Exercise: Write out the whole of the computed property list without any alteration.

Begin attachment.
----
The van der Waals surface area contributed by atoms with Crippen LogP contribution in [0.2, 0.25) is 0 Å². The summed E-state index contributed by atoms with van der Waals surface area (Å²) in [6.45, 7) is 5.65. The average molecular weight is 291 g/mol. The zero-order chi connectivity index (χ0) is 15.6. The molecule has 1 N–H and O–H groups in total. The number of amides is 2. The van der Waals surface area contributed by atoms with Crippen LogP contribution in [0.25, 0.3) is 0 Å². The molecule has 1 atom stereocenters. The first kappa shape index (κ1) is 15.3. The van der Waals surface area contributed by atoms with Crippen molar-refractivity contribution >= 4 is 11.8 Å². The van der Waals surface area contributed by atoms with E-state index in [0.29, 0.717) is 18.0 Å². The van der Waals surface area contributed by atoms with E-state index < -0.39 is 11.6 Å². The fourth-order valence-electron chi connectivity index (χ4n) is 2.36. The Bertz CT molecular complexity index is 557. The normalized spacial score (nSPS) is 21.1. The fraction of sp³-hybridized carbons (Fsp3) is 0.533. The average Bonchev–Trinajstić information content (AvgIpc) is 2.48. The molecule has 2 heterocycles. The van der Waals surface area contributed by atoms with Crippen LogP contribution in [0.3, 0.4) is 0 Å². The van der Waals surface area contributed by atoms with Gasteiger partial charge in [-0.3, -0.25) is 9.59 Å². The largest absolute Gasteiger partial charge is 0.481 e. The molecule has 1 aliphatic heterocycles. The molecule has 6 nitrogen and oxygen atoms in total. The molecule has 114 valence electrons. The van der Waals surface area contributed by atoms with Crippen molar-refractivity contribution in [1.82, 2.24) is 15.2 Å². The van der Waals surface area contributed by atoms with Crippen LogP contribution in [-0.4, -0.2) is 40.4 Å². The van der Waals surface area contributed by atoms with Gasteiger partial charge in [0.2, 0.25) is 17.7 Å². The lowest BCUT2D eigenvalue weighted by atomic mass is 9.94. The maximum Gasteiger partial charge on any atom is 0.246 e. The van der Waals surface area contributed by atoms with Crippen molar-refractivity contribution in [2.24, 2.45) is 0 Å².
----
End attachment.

The van der Waals surface area contributed by atoms with Crippen LogP contribution in [0.2, 0.25) is 0 Å². The summed E-state index contributed by atoms with van der Waals surface area (Å²) in [6.45, 7) is 5.65. The average molecular weight is 291 g/mol. The zero-order chi connectivity index (χ0) is 15.6. The molecule has 1 N–H and O–H groups in total. The number of amides is 2. The van der Waals surface area contributed by atoms with Crippen LogP contribution in [0.25, 0.3) is 0 Å². The molecule has 1 atom stereocenters. The first kappa shape index (κ1) is 15.3. The van der Waals surface area contributed by atoms with Crippen molar-refractivity contribution >= 4 is 11.8 Å². The van der Waals surface area contributed by atoms with E-state index in [0.29, 0.717) is 18.0 Å². The van der Waals surface area contributed by atoms with E-state index < -0.39 is 11.6 Å². The fourth-order valence-electron chi connectivity index (χ4n) is 2.36. The Bertz CT molecular complexity index is 557. The normalized spacial score (nSPS) is 21.1. The fraction of sp³-hybridized carbons (Fsp3) is 0.533. The average Bonchev–Trinajstić information content (AvgIpc) is 2.48. The molecule has 2 heterocycles. The van der Waals surface area contributed by atoms with Crippen LogP contribution in [0.3, 0.4) is 0 Å². The van der Waals surface area contributed by atoms with Gasteiger partial charge in [-0.3, -0.25) is 9.59 Å². The largest absolute Gasteiger partial charge is 0.481 e. The molecule has 1 aliphatic heterocycles. The molecule has 6 nitrogen and oxygen atoms in total. The molecule has 114 valence electrons. The van der Waals surface area contributed by atoms with Crippen molar-refractivity contribution in [1.82, 2.24) is 15.2 Å². The van der Waals surface area contributed by atoms with Crippen LogP contribution in [-0.4, -0.2) is 40.4 Å². The van der Waals surface area contributed by atoms with Gasteiger partial charge in [0.2, 0.25) is 17.7 Å². The lowest BCUT2D eigenvalue weighted by atomic mass is 9.94. The maximum Gasteiger partial charge on any atom is 0.246 e. The van der Waals surface area contributed by atoms with Crippen molar-refractivity contribution in [2.24, 2.45) is 0 Å².